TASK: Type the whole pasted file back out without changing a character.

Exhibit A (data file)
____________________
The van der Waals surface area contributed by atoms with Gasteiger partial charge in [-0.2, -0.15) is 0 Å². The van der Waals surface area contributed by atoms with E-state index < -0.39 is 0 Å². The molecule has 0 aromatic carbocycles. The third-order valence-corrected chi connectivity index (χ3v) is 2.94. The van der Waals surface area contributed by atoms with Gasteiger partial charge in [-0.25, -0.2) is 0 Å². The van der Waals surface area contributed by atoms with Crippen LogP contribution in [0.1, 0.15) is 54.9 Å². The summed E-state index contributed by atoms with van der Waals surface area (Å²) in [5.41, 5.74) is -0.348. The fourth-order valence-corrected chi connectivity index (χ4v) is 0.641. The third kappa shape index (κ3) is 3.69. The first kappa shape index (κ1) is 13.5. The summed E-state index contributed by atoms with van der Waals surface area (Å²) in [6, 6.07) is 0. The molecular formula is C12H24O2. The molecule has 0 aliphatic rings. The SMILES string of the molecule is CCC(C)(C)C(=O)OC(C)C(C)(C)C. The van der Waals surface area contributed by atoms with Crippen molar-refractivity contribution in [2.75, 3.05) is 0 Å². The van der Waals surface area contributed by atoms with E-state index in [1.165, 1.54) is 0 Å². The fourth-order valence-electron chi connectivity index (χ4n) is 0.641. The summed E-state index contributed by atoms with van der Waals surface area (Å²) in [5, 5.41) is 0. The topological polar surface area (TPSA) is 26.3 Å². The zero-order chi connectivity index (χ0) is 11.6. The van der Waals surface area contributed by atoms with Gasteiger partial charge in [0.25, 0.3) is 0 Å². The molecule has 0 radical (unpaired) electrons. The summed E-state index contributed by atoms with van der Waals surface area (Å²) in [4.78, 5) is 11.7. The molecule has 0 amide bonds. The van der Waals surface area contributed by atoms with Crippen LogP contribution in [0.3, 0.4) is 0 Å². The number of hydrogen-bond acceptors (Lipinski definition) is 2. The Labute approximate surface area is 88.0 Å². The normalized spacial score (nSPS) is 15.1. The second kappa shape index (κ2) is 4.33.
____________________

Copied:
The van der Waals surface area contributed by atoms with Gasteiger partial charge in [-0.2, -0.15) is 0 Å². The van der Waals surface area contributed by atoms with E-state index < -0.39 is 0 Å². The molecule has 0 aromatic carbocycles. The third-order valence-corrected chi connectivity index (χ3v) is 2.94. The van der Waals surface area contributed by atoms with Gasteiger partial charge in [-0.25, -0.2) is 0 Å². The van der Waals surface area contributed by atoms with Crippen LogP contribution in [0.1, 0.15) is 54.9 Å². The summed E-state index contributed by atoms with van der Waals surface area (Å²) in [5.41, 5.74) is -0.348. The fourth-order valence-corrected chi connectivity index (χ4v) is 0.641. The third kappa shape index (κ3) is 3.69. The first kappa shape index (κ1) is 13.5. The summed E-state index contributed by atoms with van der Waals surface area (Å²) in [6, 6.07) is 0. The molecular formula is C12H24O2. The molecule has 0 aliphatic rings. The SMILES string of the molecule is CCC(C)(C)C(=O)OC(C)C(C)(C)C. The van der Waals surface area contributed by atoms with Crippen molar-refractivity contribution in [2.75, 3.05) is 0 Å². The van der Waals surface area contributed by atoms with E-state index in [1.165, 1.54) is 0 Å². The fourth-order valence-electron chi connectivity index (χ4n) is 0.641. The summed E-state index contributed by atoms with van der Waals surface area (Å²) in [5, 5.41) is 0. The topological polar surface area (TPSA) is 26.3 Å². The zero-order chi connectivity index (χ0) is 11.6. The van der Waals surface area contributed by atoms with Gasteiger partial charge in [0.25, 0.3) is 0 Å². The molecule has 0 radical (unpaired) electrons. The summed E-state index contributed by atoms with van der Waals surface area (Å²) in [4.78, 5) is 11.7. The molecule has 0 amide bonds. The van der Waals surface area contributed by atoms with Crippen LogP contribution in [0.3, 0.4) is 0 Å². The number of hydrogen-bond acceptors (Lipinski definition) is 2. The Labute approximate surface area is 88.0 Å². The normalized spacial score (nSPS) is 15.1. The second kappa shape index (κ2) is 4.33.